Buying only grapes and not finished wine from growers is a big deal and not common practice for a négociant in Burgundy. It indicates the seriousness with which Chanson is pursuing quality. Chanson also works closely with the growers from whom they buy their grapes.
Chanson’s barrels of wine, as well as company headquarters, are housed in a unique building known as La Bastion. This imposing 4 storey stone colossus, with its 8 metre thick walls, is one of a series of defensive towers built in the 15th and 16th century to protect the town of Beaune. Chanson’s ‘Bastile de l’Oratoire’ is named after the adjoining chapel and is one of a remaining 5.
Bollinger’s hard work at Chanson has payed off. Clive Coates MW; “The land holdings are impressive, and since 2001 the quality has lived up to the potential.” At the same time as improving quality, a tight rein has been kept on prices. This is a concerted effort to rebuild Chanson’s reputation by offering outstanding value. A great strategy - but one that unfortunately for us can’t last forever.
1. Domaine Chanson Viré-Clessé 2012
South of Beaune you move into Chardonnay territory and an area known as The Mâconnais, which according to Jasper Morris MW (award winning Burgundy expert) “recently… arguably the most dynamic part of Burgundy.”
The Mâconnais was traditionally a “reliable source of fresh, crisp, inexpensive whites,” Eric Asimov, New York Times wine critic. And while it remains so, some of the more prestigious and progressive domaines of Burgundy have recently started producing their own Mâconnais wines - offering higher quality at reasonable Mâconnais prices.
Within The Mâconnais lie several appellations, most notably Mâcon and the highly regarded Pouilly-Fuissé (not to be confused with Pouilly-Fumé, which is Sauvignon Blanc from the Loire). Just north of Pouilly-Fuissé lie the towns of Viré and Clessé, whose vineyards were historically part of the Mâcon-Villages appellation. The south facing slopes here are known to produce some of the best whites in the Mâconnais - in fact in an unusual move, the area was upgraded and given its own single appellation known as Viré-Clessé in 1998. The good news for astute drinkers is that while Viré-Clessé is on par with Pouilly Fuissé, its prices are not.
Chanson has worked closely with the same group of growers in Viré-Clessé for many years - the longstanding relationship allows them to tightly control grape selection, a factor clearly reflected in the quality of this wine.
The wine is fermented in stainless steel and sees no oak. It’s pale gold in colour and offers elegant lime and floral notes on the nose and palate. It walks a nice line between crisp and zingy lime, delicate citrus blossoms and a luscious rounded butteriness. It offers more weight and complexity than I expected in an unoaked wine. Totally dry and unlike Australian Chardonnay, you’ll find more herbal notes than fruit on the finish. Unfolding flavours secured with fresh acidity give good length to each delicious mouthful.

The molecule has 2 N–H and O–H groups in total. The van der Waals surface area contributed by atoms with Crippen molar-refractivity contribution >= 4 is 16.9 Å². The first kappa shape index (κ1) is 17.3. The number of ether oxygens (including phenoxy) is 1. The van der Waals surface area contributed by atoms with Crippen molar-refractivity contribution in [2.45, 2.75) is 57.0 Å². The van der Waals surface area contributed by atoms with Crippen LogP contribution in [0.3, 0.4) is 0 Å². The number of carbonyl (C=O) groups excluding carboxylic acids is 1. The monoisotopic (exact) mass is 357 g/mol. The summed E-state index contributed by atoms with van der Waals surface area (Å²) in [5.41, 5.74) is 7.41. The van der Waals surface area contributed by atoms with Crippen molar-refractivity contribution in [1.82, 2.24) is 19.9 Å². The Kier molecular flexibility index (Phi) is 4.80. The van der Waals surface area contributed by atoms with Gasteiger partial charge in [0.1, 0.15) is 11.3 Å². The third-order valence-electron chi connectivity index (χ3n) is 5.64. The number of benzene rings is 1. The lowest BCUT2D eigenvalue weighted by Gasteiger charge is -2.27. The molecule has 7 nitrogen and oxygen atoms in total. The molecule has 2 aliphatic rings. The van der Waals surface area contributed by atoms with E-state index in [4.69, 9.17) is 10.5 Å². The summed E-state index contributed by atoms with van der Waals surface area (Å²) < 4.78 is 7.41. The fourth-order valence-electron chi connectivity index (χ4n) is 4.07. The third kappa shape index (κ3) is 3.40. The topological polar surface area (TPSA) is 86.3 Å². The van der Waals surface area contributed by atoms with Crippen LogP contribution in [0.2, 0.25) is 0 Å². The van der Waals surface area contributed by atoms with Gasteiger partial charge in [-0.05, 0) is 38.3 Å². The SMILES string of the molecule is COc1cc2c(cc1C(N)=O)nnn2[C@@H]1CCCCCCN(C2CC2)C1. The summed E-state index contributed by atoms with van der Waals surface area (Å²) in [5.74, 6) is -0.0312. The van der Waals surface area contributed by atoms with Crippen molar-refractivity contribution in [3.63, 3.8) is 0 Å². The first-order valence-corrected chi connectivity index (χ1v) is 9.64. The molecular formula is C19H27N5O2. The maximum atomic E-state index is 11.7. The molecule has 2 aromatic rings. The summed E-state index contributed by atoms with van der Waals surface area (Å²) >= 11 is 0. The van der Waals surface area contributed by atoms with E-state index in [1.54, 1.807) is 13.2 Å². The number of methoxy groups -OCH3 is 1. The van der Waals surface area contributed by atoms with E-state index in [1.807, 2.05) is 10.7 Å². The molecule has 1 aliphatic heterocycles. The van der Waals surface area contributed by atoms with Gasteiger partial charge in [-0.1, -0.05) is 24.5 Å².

Winemaker; “Pale gold colour. Delicate fragrances of fern and lime blossom mixed with citrus and fresh honey enhanced by a hint of minerality. Well structured. Beautiful minerality. Well integrated acidity. Generous aftertaste.”
You’ll find it at Josephine Perry’s Missy French in Potts Point for $80 a bottle.
I can offer it for $28 a bottle. Click here to order new vintage.
2. Domaine Chanson Le Bourgogne Pinot Noir 2013
Bourgogne Rouge AOC is at the bottom of Burgundy’s red wine appellation hierarchy and theoretically may come from anywhere within the region.
Despite the generic Bourgogne rating, the fruit for this wine is far from it. It’s sourced from select estate-owned vineyards, mainly in Santenay (south of Beaune) that include ‘Village’ and ‘Premier Cru’ vineyards. All Pinot Noir at Chanson, including the Bourgogne Rouge, is 100% whole bunch fermented and is matured in 25% new oak.
In my experience Bourgogne Rouge is often lean, weedy, acidic and over $40! But the fact that Chanson includes the varietal name Pinot Noir on the label is a clue that theirs is made in a different style. It’s much more generous.
The wine is a clear garnet colour and offers so much more than I was expecting. Juicy raspberry and cranberry notes meld with sweet tobacco and an attractive pepperiness on the finish. It’s deliciously dry, mid-weight, elegant and has a fine tannin structure, with plenty of firm acidity to give it line and length.
Winemaker; “Bright red colour. Intense aromas of ripe cherries mixed with liquorice and spice. Complex and generous. Crunchy texture and well integrated tannins. Long and refreshing aftertaste.”
Franck Moreau, one of only two Master Sommeliers in Australia and Group Sommelier for the Merivale empire, loves this wine. He’s included it on the list at several establishments, including the très Francais Felix restaurant at Ivy for $75 a bottle.
I can offer it for $30 a bottle. Click here to order new vintage.